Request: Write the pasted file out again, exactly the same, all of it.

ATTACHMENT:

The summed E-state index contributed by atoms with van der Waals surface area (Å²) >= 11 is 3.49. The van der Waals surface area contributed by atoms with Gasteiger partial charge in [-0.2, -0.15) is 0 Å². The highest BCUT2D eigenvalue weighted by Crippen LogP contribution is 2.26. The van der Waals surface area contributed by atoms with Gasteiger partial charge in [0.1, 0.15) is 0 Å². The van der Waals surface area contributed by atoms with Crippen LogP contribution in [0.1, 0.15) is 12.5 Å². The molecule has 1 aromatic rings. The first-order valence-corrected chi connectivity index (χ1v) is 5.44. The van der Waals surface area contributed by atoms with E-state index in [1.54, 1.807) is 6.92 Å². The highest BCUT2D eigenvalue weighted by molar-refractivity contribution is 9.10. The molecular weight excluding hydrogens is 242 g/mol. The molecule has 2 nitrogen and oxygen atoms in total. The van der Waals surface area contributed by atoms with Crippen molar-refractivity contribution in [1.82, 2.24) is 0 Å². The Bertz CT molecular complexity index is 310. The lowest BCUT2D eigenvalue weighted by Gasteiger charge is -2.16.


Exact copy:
The summed E-state index contributed by atoms with van der Waals surface area (Å²) >= 11 is 3.49. The van der Waals surface area contributed by atoms with Gasteiger partial charge in [-0.2, -0.15) is 0 Å². The highest BCUT2D eigenvalue weighted by Crippen LogP contribution is 2.26. The van der Waals surface area contributed by atoms with Gasteiger partial charge in [0.1, 0.15) is 0 Å². The van der Waals surface area contributed by atoms with Crippen LogP contribution in [0.1, 0.15) is 12.5 Å². The molecule has 1 aromatic rings. The first-order valence-corrected chi connectivity index (χ1v) is 5.44. The van der Waals surface area contributed by atoms with E-state index in [1.54, 1.807) is 6.92 Å². The highest BCUT2D eigenvalue weighted by molar-refractivity contribution is 9.10. The molecular weight excluding hydrogens is 242 g/mol. The molecule has 2 nitrogen and oxygen atoms in total. The van der Waals surface area contributed by atoms with Crippen molar-refractivity contribution in [1.82, 2.24) is 0 Å². The Bertz CT molecular complexity index is 310. The lowest BCUT2D eigenvalue weighted by Gasteiger charge is -2.16.